NIGHTMARE ON SHARK MOUNTAIN
The best thing to do,’ said the albino pirate, ‘is shave his belly with a rusty razor.’
‘That’s rubbish!’ said the pirate with gout. ‘You should soak him in a barrel until he grows flippers.’
‘You should put him in bed with the Captain’s daughter!’
‘You should stick a plaster on his back!’
The pirates were sat in the boat’s kitchen arguing over what the proper protocol was for dealing with a drunken pirate. After the debate about whether sea anemones made better pretend moustaches or better pretend eyebrows when you stuck them to your face, this was easily the pirates’ favourite topic of conversation. Discussions onboard a pirate boat usually escalated into violence without much prompting, and the albino pirate was just about to empty a carton of milk over the pirate with gout’s head when the door crashed open and into the kitchen strode the Pirate Captain himself.
Even in slippers and dressing gown, the Pirate Captain cut an imposing figure. If you were to compare him to a type of font – because whilst the pirates usually liked to compare people to types of tree, just recently they had taken to comparing people to other stuff as well, like fonts, or creatures, or makes of cheese – he would undoubtedly be Impact, or maybe Rockwell Extra Bold. His years of staring at the ocean had given him a nice even tan, and when asked to describe himself in letters to pen friends he would tend to note that he was ‘all teeth and curls’ but with ‘a pleasant, open face’.1 And most strikingly of all, he wore a great luxuriant beard that the pirates knew had inspired at least one book of epic poetry, because the Captain had personally dictated it on an adventure when it had been too rainy to get up to much else.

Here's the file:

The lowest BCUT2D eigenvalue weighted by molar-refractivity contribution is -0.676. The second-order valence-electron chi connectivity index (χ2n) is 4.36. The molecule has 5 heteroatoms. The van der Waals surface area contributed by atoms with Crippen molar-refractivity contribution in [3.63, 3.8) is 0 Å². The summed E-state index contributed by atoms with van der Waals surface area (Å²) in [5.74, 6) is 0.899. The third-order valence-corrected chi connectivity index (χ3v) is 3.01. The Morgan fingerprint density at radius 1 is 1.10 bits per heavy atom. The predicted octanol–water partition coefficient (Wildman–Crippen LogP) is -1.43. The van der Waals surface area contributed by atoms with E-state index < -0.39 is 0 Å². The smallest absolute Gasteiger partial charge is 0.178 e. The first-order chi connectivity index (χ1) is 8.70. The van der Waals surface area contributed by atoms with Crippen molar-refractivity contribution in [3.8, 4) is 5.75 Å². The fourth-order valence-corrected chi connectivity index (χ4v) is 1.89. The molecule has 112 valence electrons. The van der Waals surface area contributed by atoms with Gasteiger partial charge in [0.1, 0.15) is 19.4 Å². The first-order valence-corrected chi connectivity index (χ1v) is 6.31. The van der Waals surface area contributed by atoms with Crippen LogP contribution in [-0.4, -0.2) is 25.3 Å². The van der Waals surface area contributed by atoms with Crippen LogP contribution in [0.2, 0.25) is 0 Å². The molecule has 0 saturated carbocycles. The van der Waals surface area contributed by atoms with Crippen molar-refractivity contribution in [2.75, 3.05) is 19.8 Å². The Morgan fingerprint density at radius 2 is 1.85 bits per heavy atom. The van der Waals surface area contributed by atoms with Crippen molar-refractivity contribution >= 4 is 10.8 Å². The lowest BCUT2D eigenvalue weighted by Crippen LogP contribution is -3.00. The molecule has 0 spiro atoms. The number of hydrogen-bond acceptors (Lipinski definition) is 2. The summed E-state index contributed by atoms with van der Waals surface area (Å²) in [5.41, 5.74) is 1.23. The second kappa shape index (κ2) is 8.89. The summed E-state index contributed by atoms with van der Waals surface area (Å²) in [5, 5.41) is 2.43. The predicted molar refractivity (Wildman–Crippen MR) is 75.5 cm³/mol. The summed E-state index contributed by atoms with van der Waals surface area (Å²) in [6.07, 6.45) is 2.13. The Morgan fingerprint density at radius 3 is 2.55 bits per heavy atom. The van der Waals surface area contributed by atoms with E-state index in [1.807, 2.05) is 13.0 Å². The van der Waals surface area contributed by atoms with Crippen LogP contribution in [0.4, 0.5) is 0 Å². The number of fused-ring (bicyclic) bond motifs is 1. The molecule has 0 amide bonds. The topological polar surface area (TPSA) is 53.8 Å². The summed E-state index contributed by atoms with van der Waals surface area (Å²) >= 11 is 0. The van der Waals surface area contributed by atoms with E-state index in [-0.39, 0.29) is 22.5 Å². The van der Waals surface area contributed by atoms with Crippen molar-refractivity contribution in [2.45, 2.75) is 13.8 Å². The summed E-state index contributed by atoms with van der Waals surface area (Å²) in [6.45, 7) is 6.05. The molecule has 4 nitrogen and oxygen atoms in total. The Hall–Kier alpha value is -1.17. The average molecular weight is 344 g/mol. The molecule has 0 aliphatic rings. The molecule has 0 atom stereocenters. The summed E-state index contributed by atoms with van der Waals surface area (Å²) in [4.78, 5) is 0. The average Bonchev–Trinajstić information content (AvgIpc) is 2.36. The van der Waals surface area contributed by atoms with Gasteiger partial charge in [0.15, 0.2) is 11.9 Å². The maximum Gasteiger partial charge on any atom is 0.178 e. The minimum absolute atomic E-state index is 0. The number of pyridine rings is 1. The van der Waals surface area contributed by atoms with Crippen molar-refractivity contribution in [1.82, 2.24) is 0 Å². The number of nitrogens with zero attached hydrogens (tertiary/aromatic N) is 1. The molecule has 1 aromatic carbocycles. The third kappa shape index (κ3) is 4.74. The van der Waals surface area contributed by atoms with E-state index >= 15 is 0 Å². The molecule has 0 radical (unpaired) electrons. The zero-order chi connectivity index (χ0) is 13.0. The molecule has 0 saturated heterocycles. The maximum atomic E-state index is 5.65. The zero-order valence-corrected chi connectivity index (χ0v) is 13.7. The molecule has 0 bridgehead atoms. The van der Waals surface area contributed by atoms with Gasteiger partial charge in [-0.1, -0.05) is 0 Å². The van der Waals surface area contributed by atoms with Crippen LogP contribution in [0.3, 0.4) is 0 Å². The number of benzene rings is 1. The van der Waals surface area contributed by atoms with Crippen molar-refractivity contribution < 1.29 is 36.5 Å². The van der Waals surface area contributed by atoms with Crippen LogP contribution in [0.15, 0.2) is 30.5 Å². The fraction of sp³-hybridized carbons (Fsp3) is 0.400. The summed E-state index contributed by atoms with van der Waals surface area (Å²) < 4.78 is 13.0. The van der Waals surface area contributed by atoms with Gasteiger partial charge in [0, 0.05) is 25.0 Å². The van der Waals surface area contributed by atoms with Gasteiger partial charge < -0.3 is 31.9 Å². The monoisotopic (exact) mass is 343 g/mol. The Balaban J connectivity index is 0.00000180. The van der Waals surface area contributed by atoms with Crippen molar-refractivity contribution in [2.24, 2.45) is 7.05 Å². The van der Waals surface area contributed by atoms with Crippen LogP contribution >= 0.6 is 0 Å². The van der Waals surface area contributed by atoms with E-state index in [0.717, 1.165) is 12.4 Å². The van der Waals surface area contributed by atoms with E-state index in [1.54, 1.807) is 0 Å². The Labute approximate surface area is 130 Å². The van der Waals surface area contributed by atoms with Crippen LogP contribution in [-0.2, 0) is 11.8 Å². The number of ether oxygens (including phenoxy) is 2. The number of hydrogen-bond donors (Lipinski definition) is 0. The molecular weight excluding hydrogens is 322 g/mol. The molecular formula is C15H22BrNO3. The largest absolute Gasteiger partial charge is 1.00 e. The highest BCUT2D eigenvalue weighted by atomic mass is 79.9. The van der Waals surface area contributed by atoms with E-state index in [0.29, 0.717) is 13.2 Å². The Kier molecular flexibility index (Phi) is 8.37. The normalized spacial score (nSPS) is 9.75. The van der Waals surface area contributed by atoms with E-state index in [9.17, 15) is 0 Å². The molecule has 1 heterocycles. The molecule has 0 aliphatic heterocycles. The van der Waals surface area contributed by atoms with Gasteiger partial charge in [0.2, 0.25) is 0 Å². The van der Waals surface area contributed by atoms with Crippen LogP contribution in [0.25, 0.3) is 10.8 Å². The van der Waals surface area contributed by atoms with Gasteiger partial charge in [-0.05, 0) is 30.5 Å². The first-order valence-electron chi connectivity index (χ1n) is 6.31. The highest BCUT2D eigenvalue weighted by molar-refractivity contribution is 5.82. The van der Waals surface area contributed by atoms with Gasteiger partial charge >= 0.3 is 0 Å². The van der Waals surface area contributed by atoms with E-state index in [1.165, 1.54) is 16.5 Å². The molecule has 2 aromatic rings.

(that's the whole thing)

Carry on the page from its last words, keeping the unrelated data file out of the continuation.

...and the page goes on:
‘Sorry, Pirate Captain,’ said the albino pirate, who knew that they weren’t supposed to fight at the breakfast table. ‘We didn’t mean to disturb you. We were just discussing what the best thing to do with a drunken pirate is. You know how we can never seem to decide.’
The Pirate Captain looked thoughtful. ‘The best thing to do with a drunken pirate,’ he said firmly, ‘is to give him some strong black coffee.’
And with the argument settled, the Pirate Captain grabbed a tray of breakfast and strode back towards his office.
‘He’s right,’ said the pirate with gout. ‘That makes a lot more sense. I don’t actually know what “soaking him in a barrel until he grows flippers” even means.’